A right time to shut up and another to speak up
For me Jeremiah has been an interesting prophet since I imagine I share something of an emotional affinity with him. He is called the weeping prophet, and may well have written the book of Lamentations.
Jeremiah didn’t care about sharing his opinions. He was captive only to the word of God, to the message God gave him to speak. He found it nourishing to him, but he also found large parts of it to be more than troubling. And he got to live out not just the blessed parts, but at least something of the results of the cursed parts, for example commanded not to marry since bad times were coming.
I don’t see in Jeremiah a person who wanted to win arguments. But I do see one who again and again was willing to speak out an unpopular message from God to God’s people, even though it tore Jeremiah up.
Surely there’s much we can learn from Jeremiah for us today. There are times that to remain silent is surely wrong. We need to speak up, hopefully with needed wisdom and humility, and with forthrightness and clarity. But then there’s times to simply shut up, be quiet, let it go. I can see that in Jeremiah when after the false prophets contradicted him, saying all would be peace, Jeremiah told them, may it be so. He soon received another word from God which again contradicted the false prophets, flatly contradicting their word.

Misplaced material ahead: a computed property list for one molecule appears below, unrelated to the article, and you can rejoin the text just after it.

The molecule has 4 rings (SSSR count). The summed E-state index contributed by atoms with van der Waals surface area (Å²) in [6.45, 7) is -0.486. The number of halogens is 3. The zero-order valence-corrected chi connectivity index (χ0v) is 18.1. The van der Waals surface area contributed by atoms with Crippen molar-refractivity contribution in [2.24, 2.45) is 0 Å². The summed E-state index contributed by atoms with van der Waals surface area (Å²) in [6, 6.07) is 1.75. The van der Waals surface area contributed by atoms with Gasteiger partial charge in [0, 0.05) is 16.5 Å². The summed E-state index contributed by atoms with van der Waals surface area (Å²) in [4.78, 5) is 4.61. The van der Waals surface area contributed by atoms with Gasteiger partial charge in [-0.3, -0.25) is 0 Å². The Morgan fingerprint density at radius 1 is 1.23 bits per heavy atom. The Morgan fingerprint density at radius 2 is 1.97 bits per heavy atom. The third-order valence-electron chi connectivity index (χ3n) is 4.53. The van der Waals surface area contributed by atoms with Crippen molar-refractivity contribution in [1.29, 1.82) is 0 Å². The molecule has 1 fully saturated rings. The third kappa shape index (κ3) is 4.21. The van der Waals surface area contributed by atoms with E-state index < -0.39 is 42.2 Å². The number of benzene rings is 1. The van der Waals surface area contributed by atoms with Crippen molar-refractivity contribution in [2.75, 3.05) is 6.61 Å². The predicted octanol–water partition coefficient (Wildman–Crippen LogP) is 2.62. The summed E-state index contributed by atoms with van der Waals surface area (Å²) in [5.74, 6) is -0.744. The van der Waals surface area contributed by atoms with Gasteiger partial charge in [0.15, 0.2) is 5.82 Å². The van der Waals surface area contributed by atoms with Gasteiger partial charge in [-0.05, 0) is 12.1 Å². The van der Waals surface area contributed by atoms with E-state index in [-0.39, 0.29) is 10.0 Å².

For Jeremiah it was definitely not an ego trip. It was only with great cost that he spoke. Since his passion and commitment was to speak only God’s message, he wasn’t interested in sharing his own thoughts, except when he was simply dealing with the human element of his dilemma.
Few of us will be called to speak out like Jeremiah, and some of us may not be called to speak at all, but rather act in things God gives us to do. Nothing greater than praying, of course. But in good works showing love to our enemies, what God puts on our hearts to do.
If we do speak out, it should be as those speaking God’s word, God’s message. Or our considered, measured, hopefully mature human judgment, making it clear that this is our opinion, perhaps even conviction, but with humility.
In today’s noisy din of dissenting voices, to hear God’s voice and see God’s wisdom break through would be our hope. Ultimately that will happen. We should seek to be in that flow, willing to shut up, but also to speak up when need be. Hoping and praying that God is getting through to us, as well as to others.